When it comes to saving taxes, the
Public Provident Fund (PPF) is one product a lot of people turn to
tax-free yearly interest and the annual compounding. Since the PPF has a long
tenure of 15 years, the impact of compounding is huge, especially in the later
Further, because the interest earned is
backed by sovereign guarantee, it makes it a safe investment. Therefore,
linking one’s investment in PPF to a long term goal such as retirement helps.
Here’s how to go about it.
Earnings in PPF
The interest rate on PPF is set by
the government every quarter based on the yield (return) of government
securities. In 1968-69, PPF offered a 4 per cent per annum interest, while from
1986-2000 it offered 12 per cent. The current interest rate for October 1 to
December 31, 2018 is 8.0 per cent per annum.
While the minimum annual amount required
to keep the account active is Rs 500, the maximum amount that can be deposited
in a financial year is Rs 1.5 lakh. As there is a cap on PPF’s annual
investment, you will need other investments such as equity-linked savings
scheme (ELSS) to shore up your retirement corpus.
By investing a maximum of Rs 1.5
lakh every year for 15 years in PPF, at an average interest rate of 7.6
percent, the corpus becomes nearly Rs 42.5 lakh. In PPF, the power of
compounding works best over the long term. It also means, one should put in the
maximum possible in the initial years so that the funds get time to compound
Let’s say someone invests Rs 1 lakh
annually for 15 years, then the corpus adds up to almost Rs 28.5 lakh, at an
average interest rate of 7.6 percent per annum. Of the corpus, the interest
amounts to about Rs 13.5 lakh, nearly 47 percent.
only for the first 10 years (minimum of Rs 500 put in to keep account active)
and the funds were left to grow till the end of the 15th year. The corpus will
be nearly Rs 22 lakh, the interest portion amount to nearly 55 percent. Even
without fresh contributions, the interest gets added each year on the previous
year’s balance and thus compounding takes place.
withdrawals avoid dipping into the corpus, else the purpose of compounding gets
defeated. Use it as the last resort if you are hard pressed for funds.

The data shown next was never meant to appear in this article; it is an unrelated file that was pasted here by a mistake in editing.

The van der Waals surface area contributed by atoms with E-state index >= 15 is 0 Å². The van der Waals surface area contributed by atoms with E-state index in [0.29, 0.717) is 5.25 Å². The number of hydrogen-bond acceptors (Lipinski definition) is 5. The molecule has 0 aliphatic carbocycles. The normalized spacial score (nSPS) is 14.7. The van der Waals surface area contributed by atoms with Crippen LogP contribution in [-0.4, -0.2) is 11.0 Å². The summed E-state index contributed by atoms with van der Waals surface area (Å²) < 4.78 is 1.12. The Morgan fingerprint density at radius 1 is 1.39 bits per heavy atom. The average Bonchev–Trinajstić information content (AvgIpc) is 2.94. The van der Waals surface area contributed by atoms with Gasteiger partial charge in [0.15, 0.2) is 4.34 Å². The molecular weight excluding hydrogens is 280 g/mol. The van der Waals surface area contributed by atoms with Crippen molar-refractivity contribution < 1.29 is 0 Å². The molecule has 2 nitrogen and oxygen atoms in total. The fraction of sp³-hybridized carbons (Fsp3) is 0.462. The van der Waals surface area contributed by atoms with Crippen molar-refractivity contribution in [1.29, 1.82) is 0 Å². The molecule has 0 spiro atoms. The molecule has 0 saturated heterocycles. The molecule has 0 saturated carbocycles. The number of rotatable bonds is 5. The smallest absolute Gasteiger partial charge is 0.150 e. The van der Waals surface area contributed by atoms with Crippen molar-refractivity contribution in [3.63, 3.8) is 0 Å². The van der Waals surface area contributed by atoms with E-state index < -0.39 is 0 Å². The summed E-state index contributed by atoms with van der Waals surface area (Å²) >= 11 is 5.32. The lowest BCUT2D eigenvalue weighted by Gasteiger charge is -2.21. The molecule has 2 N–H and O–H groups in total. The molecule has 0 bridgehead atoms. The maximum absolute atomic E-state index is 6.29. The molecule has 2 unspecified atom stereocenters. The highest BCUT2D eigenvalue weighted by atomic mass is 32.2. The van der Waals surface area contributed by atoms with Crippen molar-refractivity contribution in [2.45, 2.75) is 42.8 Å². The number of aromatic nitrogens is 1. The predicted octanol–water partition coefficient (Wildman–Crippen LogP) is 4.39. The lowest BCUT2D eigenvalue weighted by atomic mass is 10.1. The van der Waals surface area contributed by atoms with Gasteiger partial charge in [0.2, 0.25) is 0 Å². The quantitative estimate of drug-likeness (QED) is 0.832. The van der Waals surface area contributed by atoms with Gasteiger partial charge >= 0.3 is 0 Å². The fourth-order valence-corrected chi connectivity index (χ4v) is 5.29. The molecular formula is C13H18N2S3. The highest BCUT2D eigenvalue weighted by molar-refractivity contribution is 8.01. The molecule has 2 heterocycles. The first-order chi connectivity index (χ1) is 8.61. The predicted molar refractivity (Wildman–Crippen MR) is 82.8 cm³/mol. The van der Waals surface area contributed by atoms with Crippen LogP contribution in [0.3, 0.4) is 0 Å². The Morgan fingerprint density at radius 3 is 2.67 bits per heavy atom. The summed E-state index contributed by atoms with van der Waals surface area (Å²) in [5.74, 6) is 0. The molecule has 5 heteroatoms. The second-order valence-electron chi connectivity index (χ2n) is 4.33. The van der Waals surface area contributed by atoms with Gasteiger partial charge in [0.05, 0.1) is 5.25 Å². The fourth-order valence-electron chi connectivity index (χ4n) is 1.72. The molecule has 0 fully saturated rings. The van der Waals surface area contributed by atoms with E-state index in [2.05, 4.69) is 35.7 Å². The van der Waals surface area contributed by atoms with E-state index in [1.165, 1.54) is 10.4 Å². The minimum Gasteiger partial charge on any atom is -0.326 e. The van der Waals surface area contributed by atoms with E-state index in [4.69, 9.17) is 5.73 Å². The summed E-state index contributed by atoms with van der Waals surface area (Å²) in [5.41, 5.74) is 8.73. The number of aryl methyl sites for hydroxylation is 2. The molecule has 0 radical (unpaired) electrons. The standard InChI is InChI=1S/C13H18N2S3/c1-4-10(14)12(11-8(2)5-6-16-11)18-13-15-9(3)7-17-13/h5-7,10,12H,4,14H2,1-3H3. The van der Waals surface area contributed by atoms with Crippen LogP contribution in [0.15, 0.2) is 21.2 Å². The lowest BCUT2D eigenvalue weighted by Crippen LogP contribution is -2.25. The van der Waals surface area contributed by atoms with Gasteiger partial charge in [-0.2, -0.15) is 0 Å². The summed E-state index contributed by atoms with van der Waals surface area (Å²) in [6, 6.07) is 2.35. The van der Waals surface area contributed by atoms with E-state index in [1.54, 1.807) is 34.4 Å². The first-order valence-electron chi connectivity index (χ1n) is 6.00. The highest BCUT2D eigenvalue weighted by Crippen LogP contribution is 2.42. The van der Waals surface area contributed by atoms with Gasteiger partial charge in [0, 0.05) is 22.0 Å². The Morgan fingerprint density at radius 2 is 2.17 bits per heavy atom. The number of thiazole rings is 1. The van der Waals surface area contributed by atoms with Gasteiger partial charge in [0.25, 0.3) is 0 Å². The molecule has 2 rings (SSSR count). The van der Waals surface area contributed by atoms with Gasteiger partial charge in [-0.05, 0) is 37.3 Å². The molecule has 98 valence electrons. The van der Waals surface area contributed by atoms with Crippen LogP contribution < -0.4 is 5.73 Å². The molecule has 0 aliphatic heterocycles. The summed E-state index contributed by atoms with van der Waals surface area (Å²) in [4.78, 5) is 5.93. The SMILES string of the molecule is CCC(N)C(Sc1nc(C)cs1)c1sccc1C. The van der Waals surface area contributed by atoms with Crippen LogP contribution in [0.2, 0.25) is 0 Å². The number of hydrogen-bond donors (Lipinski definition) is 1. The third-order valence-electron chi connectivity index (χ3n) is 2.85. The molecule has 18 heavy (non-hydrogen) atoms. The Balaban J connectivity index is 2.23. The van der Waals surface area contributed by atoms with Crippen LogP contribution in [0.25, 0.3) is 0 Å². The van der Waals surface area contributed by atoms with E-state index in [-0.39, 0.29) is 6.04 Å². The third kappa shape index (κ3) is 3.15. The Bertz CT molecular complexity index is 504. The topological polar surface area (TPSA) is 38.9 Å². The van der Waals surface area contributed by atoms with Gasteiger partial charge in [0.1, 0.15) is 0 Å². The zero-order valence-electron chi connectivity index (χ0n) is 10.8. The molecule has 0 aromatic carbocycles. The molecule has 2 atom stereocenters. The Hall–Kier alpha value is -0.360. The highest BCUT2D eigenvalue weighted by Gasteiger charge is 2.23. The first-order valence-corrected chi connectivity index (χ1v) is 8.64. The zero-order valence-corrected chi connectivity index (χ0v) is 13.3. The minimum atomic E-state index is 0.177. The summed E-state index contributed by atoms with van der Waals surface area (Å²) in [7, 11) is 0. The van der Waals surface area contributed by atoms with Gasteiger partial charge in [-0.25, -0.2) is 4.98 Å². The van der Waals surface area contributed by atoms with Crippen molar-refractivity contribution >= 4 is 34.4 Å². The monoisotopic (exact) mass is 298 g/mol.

On maturity of PPF
You need not close your PPF account
on expiry of 15 years from the end of the year in which initial subscription
was made. They can be extended indefinitely in a block of 5 years, with or
without making fresh contributions. To meet regular income needs, one is
allowed to make partial withdrawals once a year during the extended period.
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PPF and ELSS
PPF is a debt product and it
generates a steady income flow. A product that it is often compared to is the
ELSS, a tax-saving equity mutual fund. As the underlying securities in both
asset classes are inherently different, the return generated will also be
ELSS is a suitable option for those investors who are comfortable with
volatility that is inherent in equity investments. On the other hand, since PPF
is a debt-oriented investment where one’s savings are not exposed to equity, it
will suit those who is looking for a steady growth in savings, not necessarily
a high return.
What you should do
PPF suits those investors who do not
want volatility in returns akin to equity. However, for long-term goals and
especially when the inflation-adjusted target amount is high, it is better to
take equity exposure, preferably through equity mutual funds like tax-saving
Comparing them, however, is not
warranted as both PPF and ELSS belong to different asset classes, with one
currently generating around 8.0 per cent returns as compared to the other
generating (historical returns) around 12 per cent return. The latter, will
anyways have a higher maturity corpus (with relatively more volatility) than
the former (with relatively less volatility.) Diversifying one’s savings in PPF
and equities would serve the purpose rather than relying entirely on just one